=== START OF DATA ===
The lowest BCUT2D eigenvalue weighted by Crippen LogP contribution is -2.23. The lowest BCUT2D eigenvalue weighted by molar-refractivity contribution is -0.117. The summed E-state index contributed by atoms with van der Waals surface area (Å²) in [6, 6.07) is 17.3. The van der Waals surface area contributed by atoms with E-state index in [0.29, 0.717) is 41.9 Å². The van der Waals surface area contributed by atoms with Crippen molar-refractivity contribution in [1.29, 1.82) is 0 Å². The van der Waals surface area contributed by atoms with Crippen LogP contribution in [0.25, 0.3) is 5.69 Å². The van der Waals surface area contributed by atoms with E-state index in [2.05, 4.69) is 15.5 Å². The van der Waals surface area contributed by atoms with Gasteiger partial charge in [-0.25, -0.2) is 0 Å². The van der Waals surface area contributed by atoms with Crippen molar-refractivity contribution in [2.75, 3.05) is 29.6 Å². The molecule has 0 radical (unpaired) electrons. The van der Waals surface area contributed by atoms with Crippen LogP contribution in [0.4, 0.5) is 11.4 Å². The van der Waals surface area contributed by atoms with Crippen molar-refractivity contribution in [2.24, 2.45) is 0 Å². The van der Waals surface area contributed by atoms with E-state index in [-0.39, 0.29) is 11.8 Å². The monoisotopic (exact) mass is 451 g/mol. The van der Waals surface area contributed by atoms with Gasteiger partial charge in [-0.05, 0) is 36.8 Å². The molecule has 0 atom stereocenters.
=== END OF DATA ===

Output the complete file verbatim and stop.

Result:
The lowest BCUT2D eigenvalue weighted by Crippen LogP contribution is -2.23. The lowest BCUT2D eigenvalue weighted by molar-refractivity contribution is -0.117. The summed E-state index contributed by atoms with van der Waals surface area (Å²) in [6, 6.07) is 17.3. The van der Waals surface area contributed by atoms with E-state index in [0.29, 0.717) is 41.9 Å². The van der Waals surface area contributed by atoms with Crippen molar-refractivity contribution in [1.29, 1.82) is 0 Å². The van der Waals surface area contributed by atoms with Crippen LogP contribution in [0.25, 0.3) is 5.69 Å². The van der Waals surface area contributed by atoms with E-state index in [2.05, 4.69) is 15.5 Å². The van der Waals surface area contributed by atoms with Gasteiger partial charge in [-0.25, -0.2) is 0 Å². The van der Waals surface area contributed by atoms with Crippen molar-refractivity contribution in [2.75, 3.05) is 29.6 Å². The molecule has 0 radical (unpaired) electrons. The van der Waals surface area contributed by atoms with Crippen LogP contribution in [0.4, 0.5) is 11.4 Å². The van der Waals surface area contributed by atoms with Crippen molar-refractivity contribution in [2.24, 2.45) is 0 Å². The van der Waals surface area contributed by atoms with E-state index in [-0.39, 0.29) is 11.8 Å². The monoisotopic (exact) mass is 451 g/mol. The van der Waals surface area contributed by atoms with Gasteiger partial charge in [-0.05, 0) is 36.8 Å². The molecule has 0 atom stereocenters.